What has spawned this late career resurgence in the life of our Dinosaur Jr. family unit? Back in 1989, Mom and Dad split, leaving little Bug and big bro You’re Living All Over Me to fend for themselves (good kids those two). In the intermittent years Dad’s seen other people and spawned various other offspring that never really measured up — though they do have their relative merits — and Mom’s cut out a path from her own, free from Dad’s shadow, to shine in her own right as a parent. I mean, legend has it, Dad never really appreciated Mom’s contributions to their family unit, taking control for himself and leaving Mom out of the process. It’s all heartbreaking really, especially for the children, but as we know, in 2006 (just when Bug and YLOAM were getting ready to head off to college) Mom and Dad got back together. Reunited and it felt so good.
As far as indie rock second chances go, there’s really no better model than the reunion of the original Dinosaur Jr. lineup. With their reconciled professional relationship J Mascis and Lou Barlow have, at age 46, rubbed off on each other in all the right ways–spawning some of the best written songs of either of their illustrious and diversified careers. I mean, listen to “Back To Your Heart” and tell me that isn’t one of Barlow’s best since Sebadoh’s heyday. Listen to the solo that gashes the opening of “Almost Ready” and tell me that having Lou and Murph back around hasn’t brought Mascis out of a bout of late career complacency.
Well, here we are another time around the carousel, and this run isn’t much different from the last. You have, in I Bet On Sky all the hallmarks of a Dinosaur Jr. release: the Big Muff’d guitars, the flailing solos, the taut drum fills. Everything in it’s right place. If 2009’s Farm and it’s direct antecedent, Beyond, were the sounds of a band triumphantly reunited, I Bet On Sky is the sound of that same band trudging ahead, refusing to change course.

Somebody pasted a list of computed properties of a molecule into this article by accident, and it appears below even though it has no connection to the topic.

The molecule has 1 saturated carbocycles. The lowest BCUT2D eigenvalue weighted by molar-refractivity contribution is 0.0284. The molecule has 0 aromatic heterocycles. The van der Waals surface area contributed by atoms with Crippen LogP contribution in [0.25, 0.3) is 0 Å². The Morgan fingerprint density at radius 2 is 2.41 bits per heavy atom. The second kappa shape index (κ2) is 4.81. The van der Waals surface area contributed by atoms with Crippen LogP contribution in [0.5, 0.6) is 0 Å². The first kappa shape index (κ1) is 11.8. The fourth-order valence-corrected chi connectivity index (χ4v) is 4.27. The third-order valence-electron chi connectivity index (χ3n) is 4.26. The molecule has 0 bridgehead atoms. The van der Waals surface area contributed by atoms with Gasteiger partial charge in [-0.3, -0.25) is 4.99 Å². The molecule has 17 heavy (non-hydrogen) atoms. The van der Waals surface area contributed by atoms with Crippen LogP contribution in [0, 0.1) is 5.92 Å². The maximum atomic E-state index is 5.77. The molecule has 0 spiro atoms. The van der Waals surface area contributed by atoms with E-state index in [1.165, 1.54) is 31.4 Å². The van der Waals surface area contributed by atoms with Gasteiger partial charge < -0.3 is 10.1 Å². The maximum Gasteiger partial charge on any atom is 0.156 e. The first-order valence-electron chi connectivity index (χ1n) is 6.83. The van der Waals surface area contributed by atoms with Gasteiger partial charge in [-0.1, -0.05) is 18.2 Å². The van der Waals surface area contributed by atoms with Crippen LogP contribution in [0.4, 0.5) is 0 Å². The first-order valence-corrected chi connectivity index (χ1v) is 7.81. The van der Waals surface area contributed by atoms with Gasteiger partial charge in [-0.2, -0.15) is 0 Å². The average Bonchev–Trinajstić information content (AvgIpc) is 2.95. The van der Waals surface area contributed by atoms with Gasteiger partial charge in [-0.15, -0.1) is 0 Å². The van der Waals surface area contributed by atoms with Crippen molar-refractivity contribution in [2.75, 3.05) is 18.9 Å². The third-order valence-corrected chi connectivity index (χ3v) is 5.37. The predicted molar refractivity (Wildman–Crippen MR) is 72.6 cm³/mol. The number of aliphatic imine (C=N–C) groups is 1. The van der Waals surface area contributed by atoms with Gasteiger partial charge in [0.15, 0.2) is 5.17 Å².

“Watch The Corners,” our first taste of the record and settled smoothly into the second slot here, is classic Mascis. Slow chugging guitars build to sweetly mumbled chorus builds to acoustic breakdown builds to searingly melodic guitar sol. It’s paint-by-numbers Dinosaur Jr., but even knowing that, knowing the history of the 100+ songs that precede it in the Mascis pantheon, it’s hard to not to lose yourself in the hooky malaise. So it continues for the rest of the record, “Stick A Toe” is “Blowing It” from Green Mind is “Over Your Shoulder” from Without A Sound is “This Is All I Came To Do” from Beyond is Plans from Farm. It’s your midtempo dragging rocker, chiming guitar parts building slowly to a solo that tears the veil at the end. It’s a striking statement in the context of I Bet On Sky–an interesting counterpoint on a record largely marked by barnburners. But I mean, it’s a standard Dinosaur Jr. trick, can we even fault them?
It’s formulaic Dinosaur Jr., but it’s still Dinosaur Jr. You have your Barlow songs (“Rude” and “Recognition”), which largely live up to Mascis’ contributions, even if they don’t reach the heights of recent Barlow efforts — with Dinosaur Jr. or otherwise. It’s the kind of record that leaves you puzzled. It’s a Dinosaur Jr. album. It’s perhaps the most Dinosaur Jr.-y Dinosaur Jr. album that they’ve released to date, and you can’t really fault them for that fact. Even if the highs aren’t as high, like the rest of the reunited lineup’s work, there really aren’t any noticeable lows. I mean, Mom and Dad are back together, that’s reason for celebrating enough. Isn’t it?
Plugging away since 1999, The National finally hit mainstream success with the release of their 2010 album High Violet. Of course, this entailed their first world tour, but in the new documentary Mistaken For Strangers, it’s only the backdrop for the relationship between lead singer Matt Berninger and his younger brother Tom, who had no idea that these short videos he was shooting would turn into a public document of their troubled, if still loving brotherhood.
We talk with Israeli rockers Vaadat Charigim about some of their favorite records.
We talk with Yvonne Ambree and Jesse Barnes of Take Berlin about some of the records which influenced the recording of their debut EP, Lionize.
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